US District Judge Jesse Furman of the Southern District of New York said Ross's deposition, limited to four hours, is needed "because Secretary Ross was personally and directly involved in the decision, and the unusual process leading to it, to an unusual degree."
The Commerce Department declined to comment on Furman's order. The Department of Justice also declined to comment.
Ross testified before the House earlier this year that the Department of Justice had "initiated the request for inclusion of the citizenship question." In his March memo, Ross said he "set out to take a hard look" at re-adding the question following the Justice Department's request.
In his opinion, Furman wrote, "The record developed thus far, however, casts grave doubt on those claims."
He noted that Ross, "by his own admission," began considering reinstating a citizenship question shortly after his confirmation in February 2017, but before the Department of Justice's formal request in December 12, 2017.
In May 2017, Ross also demanded to know why no action had been taken on his request, taking "an unusually strong personal interest in the matter," Furman wrote.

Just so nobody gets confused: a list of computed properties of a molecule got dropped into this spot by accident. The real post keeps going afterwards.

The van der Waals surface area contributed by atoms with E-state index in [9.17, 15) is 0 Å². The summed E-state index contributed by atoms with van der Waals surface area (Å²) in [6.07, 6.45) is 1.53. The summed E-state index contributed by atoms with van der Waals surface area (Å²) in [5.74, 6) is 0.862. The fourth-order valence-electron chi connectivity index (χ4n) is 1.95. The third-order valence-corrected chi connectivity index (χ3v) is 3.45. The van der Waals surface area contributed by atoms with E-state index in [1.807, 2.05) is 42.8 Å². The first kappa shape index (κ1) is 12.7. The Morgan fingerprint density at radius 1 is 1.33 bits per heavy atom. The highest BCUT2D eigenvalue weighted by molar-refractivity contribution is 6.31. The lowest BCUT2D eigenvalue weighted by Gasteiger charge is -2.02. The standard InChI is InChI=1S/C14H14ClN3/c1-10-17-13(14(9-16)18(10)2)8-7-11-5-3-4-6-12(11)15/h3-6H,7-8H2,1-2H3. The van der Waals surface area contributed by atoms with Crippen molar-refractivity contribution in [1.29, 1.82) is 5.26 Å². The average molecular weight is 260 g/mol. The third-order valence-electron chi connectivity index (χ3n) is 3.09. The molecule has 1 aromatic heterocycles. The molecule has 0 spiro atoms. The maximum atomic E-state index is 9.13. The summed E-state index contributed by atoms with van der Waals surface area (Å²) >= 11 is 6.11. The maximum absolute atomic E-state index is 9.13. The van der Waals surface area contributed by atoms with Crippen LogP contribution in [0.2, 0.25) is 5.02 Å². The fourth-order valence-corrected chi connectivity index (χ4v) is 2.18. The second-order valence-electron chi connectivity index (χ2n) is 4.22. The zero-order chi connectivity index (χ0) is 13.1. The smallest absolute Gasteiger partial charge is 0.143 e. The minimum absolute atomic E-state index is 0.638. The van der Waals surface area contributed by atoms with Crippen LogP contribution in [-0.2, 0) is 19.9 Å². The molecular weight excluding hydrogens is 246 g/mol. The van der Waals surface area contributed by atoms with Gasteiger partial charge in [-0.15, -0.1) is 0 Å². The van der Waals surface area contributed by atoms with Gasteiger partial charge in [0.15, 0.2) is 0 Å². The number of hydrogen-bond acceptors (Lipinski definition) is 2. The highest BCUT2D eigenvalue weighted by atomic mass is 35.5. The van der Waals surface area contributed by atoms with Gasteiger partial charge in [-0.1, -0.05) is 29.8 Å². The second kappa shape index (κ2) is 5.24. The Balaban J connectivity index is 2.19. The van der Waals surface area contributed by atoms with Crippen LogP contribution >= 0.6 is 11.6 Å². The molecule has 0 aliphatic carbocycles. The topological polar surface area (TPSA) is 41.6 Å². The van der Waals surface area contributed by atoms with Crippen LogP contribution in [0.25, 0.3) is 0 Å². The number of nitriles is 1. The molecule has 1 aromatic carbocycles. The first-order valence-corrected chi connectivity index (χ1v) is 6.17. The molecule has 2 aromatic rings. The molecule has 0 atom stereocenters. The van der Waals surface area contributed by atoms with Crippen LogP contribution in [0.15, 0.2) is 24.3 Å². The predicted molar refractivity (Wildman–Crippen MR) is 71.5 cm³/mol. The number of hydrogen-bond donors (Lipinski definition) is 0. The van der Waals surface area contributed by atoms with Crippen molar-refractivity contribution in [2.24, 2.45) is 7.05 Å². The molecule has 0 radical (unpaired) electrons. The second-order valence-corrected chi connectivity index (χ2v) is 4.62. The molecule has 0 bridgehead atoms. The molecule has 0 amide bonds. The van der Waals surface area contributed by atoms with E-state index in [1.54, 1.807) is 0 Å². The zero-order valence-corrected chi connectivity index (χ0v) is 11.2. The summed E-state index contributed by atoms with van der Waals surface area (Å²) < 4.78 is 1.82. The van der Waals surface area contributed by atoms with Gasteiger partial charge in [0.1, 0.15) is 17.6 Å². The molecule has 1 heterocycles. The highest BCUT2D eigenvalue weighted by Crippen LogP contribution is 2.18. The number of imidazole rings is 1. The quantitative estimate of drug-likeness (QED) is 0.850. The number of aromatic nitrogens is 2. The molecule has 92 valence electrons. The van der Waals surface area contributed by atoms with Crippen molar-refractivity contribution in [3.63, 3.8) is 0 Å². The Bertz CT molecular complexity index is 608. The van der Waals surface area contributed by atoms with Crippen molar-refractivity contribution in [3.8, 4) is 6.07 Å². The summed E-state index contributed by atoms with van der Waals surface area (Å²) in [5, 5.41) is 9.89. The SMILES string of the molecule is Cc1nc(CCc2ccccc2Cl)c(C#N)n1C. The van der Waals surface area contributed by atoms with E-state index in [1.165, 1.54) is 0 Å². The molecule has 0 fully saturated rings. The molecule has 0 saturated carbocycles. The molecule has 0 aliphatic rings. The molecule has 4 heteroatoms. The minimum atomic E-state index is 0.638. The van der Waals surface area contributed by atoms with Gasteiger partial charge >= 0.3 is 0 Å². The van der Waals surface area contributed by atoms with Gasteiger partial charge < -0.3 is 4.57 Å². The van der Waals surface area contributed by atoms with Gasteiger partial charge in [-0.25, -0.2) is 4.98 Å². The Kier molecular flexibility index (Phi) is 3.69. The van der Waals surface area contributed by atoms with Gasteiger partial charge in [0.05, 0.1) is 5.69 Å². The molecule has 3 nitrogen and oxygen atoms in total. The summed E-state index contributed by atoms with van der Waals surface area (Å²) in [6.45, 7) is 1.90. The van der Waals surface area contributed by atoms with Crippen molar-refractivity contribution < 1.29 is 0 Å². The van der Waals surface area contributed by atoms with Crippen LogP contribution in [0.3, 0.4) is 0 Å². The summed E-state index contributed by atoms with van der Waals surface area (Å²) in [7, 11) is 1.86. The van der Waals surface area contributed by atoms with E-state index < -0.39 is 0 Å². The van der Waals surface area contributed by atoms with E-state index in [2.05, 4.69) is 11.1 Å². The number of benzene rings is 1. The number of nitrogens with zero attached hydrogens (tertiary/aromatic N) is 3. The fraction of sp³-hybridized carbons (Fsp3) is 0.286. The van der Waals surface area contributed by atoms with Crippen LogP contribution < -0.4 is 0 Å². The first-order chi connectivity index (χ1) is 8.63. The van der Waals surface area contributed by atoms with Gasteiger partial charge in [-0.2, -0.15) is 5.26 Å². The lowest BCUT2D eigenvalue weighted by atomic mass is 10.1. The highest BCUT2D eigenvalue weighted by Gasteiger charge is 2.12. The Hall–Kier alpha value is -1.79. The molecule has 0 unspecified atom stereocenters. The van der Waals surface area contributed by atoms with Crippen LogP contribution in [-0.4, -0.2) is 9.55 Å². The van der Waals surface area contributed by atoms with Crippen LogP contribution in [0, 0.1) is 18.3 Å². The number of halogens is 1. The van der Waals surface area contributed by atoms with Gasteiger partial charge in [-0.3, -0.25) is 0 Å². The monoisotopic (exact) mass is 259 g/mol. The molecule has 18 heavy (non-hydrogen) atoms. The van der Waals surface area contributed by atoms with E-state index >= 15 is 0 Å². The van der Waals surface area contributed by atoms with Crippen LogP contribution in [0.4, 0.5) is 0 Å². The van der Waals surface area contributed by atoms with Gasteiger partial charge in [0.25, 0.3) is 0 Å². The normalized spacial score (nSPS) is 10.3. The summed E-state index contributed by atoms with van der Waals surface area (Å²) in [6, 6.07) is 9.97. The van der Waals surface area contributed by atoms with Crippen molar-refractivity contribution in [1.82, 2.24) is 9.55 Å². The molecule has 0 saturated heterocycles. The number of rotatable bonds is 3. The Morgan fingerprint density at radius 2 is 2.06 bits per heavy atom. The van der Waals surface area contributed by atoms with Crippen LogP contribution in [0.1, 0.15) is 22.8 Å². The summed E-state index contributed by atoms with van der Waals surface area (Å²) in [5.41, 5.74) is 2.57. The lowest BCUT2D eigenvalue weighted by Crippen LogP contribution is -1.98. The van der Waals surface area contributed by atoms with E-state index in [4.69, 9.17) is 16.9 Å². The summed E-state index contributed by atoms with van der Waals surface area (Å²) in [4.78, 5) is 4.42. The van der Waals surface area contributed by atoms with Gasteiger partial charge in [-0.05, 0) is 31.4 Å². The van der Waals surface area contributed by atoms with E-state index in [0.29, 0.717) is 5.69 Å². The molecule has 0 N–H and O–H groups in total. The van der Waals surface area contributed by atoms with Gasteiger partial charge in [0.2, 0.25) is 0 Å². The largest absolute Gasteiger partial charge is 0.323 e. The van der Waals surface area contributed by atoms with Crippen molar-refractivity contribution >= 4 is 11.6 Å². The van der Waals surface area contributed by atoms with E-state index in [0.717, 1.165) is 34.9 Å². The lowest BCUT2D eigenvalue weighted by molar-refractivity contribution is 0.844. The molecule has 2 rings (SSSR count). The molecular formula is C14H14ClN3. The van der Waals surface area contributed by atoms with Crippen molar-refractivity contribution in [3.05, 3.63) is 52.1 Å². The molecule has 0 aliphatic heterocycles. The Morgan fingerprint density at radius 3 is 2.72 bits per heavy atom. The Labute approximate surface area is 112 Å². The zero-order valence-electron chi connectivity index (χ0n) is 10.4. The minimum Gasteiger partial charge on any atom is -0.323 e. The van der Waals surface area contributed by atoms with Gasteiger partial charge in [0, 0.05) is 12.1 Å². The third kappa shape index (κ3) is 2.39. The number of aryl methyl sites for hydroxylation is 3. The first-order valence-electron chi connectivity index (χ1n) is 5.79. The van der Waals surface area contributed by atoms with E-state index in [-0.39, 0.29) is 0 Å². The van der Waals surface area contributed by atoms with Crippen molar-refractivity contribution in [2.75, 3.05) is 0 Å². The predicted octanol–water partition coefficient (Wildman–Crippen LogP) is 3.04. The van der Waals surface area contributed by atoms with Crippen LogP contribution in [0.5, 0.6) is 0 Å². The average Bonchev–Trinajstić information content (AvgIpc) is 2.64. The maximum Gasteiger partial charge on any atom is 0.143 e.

The Commerce secretary also testified that he was "not aware" he discussed the Census question with "anyone in the White House," the judge wrote, adding that there is "now reason to believe" that Ross consulted with former senior White House adviser Steve Bannon on the issue.
The judge also noted that Ross ultimately mandated the addition of the question despite an internal Census Bureau memo sent to Ross in January, but made public in June, that warned it would hurt "the quality of the census count" and be "very costly."
Furman added that there was "something surprising, if not unsettling" about the government's "aggressive efforts to shield Secretary Ross from having to answer questions about his conduct."
"The Court concludes that the question is not a close one: Secretary Ross must sit for a deposition because, among other things, his intent and credibility are directly at issue in these cases," Furman wrote.